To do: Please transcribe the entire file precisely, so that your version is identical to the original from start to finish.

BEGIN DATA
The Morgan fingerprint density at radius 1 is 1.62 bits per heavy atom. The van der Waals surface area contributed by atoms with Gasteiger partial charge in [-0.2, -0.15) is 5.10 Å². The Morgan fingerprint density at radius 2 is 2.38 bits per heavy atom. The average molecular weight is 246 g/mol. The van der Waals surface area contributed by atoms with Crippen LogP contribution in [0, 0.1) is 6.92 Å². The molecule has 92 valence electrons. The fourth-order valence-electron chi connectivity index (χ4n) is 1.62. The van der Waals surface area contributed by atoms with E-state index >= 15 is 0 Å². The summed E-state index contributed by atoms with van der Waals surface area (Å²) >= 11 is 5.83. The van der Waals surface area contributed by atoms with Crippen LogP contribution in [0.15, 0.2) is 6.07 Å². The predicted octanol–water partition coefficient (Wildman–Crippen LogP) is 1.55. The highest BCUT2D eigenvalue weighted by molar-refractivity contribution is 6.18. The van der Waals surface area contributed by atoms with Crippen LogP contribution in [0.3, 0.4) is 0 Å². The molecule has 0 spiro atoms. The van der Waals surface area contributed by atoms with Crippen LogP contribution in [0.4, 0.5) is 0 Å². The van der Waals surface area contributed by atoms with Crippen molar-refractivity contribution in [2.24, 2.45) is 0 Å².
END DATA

The Morgan fingerprint density at radius 1 is 1.62 bits per heavy atom. The van der Waals surface area contributed by atoms with Gasteiger partial charge in [-0.2, -0.15) is 5.10 Å². The Morgan fingerprint density at radius 2 is 2.38 bits per heavy atom. The average molecular weight is 246 g/mol. The van der Waals surface area contributed by atoms with Crippen LogP contribution in [0, 0.1) is 6.92 Å². The molecule has 92 valence electrons. The fourth-order valence-electron chi connectivity index (χ4n) is 1.62. The van der Waals surface area contributed by atoms with E-state index >= 15 is 0 Å². The summed E-state index contributed by atoms with van der Waals surface area (Å²) >= 11 is 5.83. The van der Waals surface area contributed by atoms with Crippen LogP contribution in [0.15, 0.2) is 6.07 Å². The predicted octanol–water partition coefficient (Wildman–Crippen LogP) is 1.55. The highest BCUT2D eigenvalue weighted by molar-refractivity contribution is 6.18. The van der Waals surface area contributed by atoms with Crippen LogP contribution in [0.3, 0.4) is 0 Å². The molecule has 0 spiro atoms. The van der Waals surface area contributed by atoms with Crippen LogP contribution in [0.4, 0.5) is 0 Å². The van der Waals surface area contributed by atoms with Crippen molar-refractivity contribution in [2.24, 2.45) is 0 Å².